One of the best pieces of woodworking advice is, “Go slow, it’s faster.” But that doesn’t apply to gluing up narrow boards into panels.
When I have to glue up panels, I start in the morning by jointing and planing the stock to its finished thickness (assuming I’m using machinery), and then I immediately joint the boards’ edges and glue up the panels that same day.
By compressing all that activity into a short period of time, there’s little time for the wood to distort. A board that moves even a few thousandths of an inch can be difficult to tame with clamps. And mismatched seams in your panels can add hours of work and frustration to the construction process.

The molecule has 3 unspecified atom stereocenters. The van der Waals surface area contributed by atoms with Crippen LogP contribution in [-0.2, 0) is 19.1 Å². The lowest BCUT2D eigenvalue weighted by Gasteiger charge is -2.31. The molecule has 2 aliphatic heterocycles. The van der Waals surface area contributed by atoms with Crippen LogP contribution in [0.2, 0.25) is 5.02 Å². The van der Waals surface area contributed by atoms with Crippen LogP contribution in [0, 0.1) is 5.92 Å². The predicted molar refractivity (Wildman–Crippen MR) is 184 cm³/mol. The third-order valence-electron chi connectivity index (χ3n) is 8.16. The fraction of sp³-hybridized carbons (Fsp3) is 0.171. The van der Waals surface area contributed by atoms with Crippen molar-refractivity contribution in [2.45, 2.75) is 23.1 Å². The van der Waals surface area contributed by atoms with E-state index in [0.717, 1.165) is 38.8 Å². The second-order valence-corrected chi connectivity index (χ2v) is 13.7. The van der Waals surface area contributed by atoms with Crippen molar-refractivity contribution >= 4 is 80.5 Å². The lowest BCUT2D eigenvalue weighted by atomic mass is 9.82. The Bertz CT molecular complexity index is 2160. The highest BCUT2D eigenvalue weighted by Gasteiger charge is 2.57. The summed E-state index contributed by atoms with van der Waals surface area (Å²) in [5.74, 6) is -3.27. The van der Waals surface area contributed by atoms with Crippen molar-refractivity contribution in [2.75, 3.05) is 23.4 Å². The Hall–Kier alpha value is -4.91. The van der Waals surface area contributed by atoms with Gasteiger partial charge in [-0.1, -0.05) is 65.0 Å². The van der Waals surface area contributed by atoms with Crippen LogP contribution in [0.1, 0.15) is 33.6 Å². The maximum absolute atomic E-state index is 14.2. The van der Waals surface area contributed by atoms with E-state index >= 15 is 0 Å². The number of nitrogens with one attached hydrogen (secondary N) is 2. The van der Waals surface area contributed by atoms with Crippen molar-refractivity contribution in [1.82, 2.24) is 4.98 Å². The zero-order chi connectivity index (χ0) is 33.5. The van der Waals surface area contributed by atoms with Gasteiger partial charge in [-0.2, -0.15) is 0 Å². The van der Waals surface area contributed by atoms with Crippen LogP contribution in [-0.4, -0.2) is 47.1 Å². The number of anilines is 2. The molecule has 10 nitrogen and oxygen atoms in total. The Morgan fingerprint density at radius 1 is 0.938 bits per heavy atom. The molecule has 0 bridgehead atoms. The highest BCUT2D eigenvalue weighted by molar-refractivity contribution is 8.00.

I have enough clamps in my shop to deal with about five average panels at a time. So by the time I glue up five panels, I’m ready to remove the clamps from the first panel. That’s why I always scrawl the time I clamped up the panel on its edge.
Not everyone can devote six hours to this process. If you can work in short bursts only, consider tackling a project a few panels at a time – say, the sides and bottom in one session. The shelves in a second session. The door stock in a third.
That’s how I work when I dress stock by hand. I plane up the faces and edges of the boards in a panel. Then I joint the edges and glue them up immediately. I set that panel aside and begin planing up the stock for the second panel.
Either way, I end up with panels that need almost no additional flattening and seams that are perfectly aligned.
— Christopher Schwarz
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